On the PK, while St. Louis will likely rely on his veteran defensive players, it opens the door for younger ones to step in and try their hand at the craft. If they show promise or that they can perform in that role, it could provide them with more ice time, but also give general manager (GM) Kent Hughes the option of trading out a veteran.
At first glance, few positions have an open competition. At forward, with 16 players under NHL contract, it was more likely to be a competition for roles as mentioned above. However, with Juraj Slafkovsky coming into camp as the most recent first overall pick, he will be given an inside lane to earn a top-nine role. The hope was to see him play a preseason game aligned with Suzuki and Caufield, but the injury to the captain means that will not happen. What could be seen however is Kirby Dach moved up into the top offensive role with the two young wingers. If the chemistry is built between Dach and Slafkovsky, that could become a third-line duo to start the season.
The largest open battle will be on defense, specifically on the left side. With Edmundson out indefinitely, that leaves two NHL positions open. The camp will be especially entertaining to watch as Kaiden Guhle, Jordan Harris, Matthias Norlinder, and Arber Xhekaj battle it out for those jobs. The two most likely to win out would be Guhle and Harris as Harris has some NHL experience, albeit only eight games, and Guhle is already seen as NHL-ready but also can play a style similar to the one Edmundson does.
There is also an opening on the right side, someone to fill in a second-pair role, maybe even with some PP time. Justin Barron is the name expected to win that role. His skill set is ideally suited to the desired style of play, and he has a full season of professional experience to his credit, including five NHL games. While Madison Bowey was brought in as depth and could have an outside chance to start the season in Montreal, what could be an interesting twist in the competition for that role is if St. Louis experiments with Harris on the right side. During his time at Northeastern in the NCAA, he played the majority of his ice-time on the right side, and he can also provide the same style of play the Habs are looking for.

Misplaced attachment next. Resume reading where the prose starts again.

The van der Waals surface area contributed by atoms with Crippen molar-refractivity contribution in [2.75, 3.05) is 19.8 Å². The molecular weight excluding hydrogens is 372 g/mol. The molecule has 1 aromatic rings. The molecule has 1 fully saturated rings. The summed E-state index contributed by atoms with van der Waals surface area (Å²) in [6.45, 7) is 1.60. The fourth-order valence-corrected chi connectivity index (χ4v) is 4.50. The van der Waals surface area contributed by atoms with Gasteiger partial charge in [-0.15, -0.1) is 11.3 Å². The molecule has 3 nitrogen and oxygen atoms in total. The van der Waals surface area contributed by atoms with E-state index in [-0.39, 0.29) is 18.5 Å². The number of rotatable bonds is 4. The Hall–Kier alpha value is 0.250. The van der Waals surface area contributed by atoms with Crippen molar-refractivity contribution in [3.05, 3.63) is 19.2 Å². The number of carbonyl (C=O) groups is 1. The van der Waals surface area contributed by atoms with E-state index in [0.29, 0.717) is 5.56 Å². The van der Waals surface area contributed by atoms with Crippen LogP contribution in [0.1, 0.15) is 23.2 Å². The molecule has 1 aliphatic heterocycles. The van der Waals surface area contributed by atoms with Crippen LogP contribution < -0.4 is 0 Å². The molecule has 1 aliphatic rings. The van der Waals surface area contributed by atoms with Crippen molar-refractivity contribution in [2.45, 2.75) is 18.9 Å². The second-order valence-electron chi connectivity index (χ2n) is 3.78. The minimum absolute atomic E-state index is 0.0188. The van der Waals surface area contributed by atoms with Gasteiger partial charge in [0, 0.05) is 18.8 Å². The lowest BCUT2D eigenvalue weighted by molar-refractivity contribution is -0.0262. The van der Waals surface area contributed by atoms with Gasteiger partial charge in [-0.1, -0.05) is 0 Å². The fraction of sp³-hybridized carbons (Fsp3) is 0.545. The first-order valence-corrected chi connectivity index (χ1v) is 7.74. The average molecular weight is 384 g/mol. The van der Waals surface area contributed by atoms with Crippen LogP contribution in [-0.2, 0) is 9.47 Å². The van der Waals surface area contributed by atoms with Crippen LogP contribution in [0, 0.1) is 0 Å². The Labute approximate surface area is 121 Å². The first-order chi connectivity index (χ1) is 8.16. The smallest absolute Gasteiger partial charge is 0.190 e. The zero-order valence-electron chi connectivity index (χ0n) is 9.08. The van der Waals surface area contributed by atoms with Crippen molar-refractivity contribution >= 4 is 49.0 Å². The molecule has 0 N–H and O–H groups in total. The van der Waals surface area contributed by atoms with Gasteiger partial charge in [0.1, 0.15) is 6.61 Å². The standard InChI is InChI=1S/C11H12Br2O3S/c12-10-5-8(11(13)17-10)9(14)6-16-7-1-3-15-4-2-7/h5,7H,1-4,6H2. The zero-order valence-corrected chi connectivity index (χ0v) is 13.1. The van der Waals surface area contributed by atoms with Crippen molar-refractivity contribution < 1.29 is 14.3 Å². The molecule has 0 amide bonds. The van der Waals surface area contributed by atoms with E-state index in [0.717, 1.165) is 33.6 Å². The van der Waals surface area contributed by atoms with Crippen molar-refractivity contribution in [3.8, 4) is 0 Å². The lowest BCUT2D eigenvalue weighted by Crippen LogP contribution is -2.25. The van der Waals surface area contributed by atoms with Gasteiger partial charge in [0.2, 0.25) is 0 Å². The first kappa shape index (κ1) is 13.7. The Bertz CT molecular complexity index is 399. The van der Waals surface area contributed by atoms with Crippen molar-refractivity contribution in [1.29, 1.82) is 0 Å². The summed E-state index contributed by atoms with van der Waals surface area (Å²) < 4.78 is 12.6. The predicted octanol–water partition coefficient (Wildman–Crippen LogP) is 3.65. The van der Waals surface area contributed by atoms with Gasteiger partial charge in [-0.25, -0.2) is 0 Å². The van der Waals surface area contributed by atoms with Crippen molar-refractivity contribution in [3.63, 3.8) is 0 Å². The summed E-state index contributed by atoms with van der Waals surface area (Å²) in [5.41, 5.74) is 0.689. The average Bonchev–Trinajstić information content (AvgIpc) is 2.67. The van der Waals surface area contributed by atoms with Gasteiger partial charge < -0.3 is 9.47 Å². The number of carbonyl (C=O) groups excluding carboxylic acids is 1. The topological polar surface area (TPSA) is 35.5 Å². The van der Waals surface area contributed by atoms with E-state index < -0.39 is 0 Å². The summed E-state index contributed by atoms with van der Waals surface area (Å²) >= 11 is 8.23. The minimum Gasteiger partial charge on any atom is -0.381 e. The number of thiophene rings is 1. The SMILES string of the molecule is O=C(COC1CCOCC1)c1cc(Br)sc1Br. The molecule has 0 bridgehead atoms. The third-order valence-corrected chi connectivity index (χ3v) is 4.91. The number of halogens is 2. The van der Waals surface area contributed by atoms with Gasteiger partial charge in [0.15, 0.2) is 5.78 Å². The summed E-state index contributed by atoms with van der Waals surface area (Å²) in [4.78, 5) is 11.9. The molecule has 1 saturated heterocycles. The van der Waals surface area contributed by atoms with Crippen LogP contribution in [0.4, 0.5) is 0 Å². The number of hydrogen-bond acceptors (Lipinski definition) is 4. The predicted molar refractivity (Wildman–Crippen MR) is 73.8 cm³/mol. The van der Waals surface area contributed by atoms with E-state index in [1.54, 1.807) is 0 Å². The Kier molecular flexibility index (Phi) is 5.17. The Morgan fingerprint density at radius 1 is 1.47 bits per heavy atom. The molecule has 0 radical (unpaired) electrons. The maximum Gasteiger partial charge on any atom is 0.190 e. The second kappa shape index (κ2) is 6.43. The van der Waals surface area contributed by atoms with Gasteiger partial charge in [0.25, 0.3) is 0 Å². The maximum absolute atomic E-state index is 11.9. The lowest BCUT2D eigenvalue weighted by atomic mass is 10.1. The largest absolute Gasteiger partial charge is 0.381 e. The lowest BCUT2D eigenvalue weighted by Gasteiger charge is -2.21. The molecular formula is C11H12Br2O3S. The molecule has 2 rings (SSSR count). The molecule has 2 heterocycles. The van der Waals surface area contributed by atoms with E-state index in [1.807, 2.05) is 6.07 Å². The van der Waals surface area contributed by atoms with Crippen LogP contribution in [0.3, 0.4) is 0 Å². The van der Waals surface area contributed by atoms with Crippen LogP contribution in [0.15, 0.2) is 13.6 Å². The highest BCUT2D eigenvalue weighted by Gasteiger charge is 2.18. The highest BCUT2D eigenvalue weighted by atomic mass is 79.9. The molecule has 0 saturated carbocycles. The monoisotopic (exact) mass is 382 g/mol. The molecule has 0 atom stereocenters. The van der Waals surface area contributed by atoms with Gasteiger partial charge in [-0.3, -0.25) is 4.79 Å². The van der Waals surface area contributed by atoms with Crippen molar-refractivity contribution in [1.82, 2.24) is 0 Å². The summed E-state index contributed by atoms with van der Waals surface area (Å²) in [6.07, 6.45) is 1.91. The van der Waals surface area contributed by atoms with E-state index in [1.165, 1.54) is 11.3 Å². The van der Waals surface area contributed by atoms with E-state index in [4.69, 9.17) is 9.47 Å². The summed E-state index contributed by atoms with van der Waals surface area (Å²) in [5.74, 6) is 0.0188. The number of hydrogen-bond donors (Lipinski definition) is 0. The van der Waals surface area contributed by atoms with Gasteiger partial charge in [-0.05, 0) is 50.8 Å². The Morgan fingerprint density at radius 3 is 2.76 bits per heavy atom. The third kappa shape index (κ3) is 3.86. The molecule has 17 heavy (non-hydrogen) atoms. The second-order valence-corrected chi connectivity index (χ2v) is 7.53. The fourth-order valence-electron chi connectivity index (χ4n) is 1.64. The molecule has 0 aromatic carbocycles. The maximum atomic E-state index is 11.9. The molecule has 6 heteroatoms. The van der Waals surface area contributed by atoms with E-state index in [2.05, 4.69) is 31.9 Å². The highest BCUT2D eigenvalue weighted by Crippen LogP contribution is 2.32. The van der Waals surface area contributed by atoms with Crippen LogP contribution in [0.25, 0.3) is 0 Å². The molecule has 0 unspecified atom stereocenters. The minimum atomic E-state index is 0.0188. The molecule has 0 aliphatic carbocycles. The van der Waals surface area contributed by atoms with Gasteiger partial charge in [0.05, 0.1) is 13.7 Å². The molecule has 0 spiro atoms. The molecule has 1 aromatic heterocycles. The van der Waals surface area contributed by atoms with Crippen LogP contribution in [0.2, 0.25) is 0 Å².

For anyone watching the drama unfold at camp, there will be lineups to critique and players to discuss. It will be St. Louis’ job to prepare the Canadiens to be ready to compete on opening night against the rival Toronto Maple Leafs, but his season-long goal will be to provide opportunities for development. There will be ups and downs over the course of camp and expectations will need to be tempered, but for fans, it will be time to watch the progression of the rebuild and enjoy the ride as the young core develops.
Blain is a regular contributor as a THW Writer. For over 7 years he has been a part time journalist and podcaster covering the NHL, the Montreal Canadiens and its affiliates. He has made appearances on various television and radio stations as well as podcasts to discuss the Canadiens, and the NHL. Blain has taken the lessons on integrity, ethics, values and honesty that he has learned as a 28 year veteran of the Canadian Armed Forces and applied them to his work as a journalist to guide him in informing his readers and his goal of being a trusted source of information and entertainment.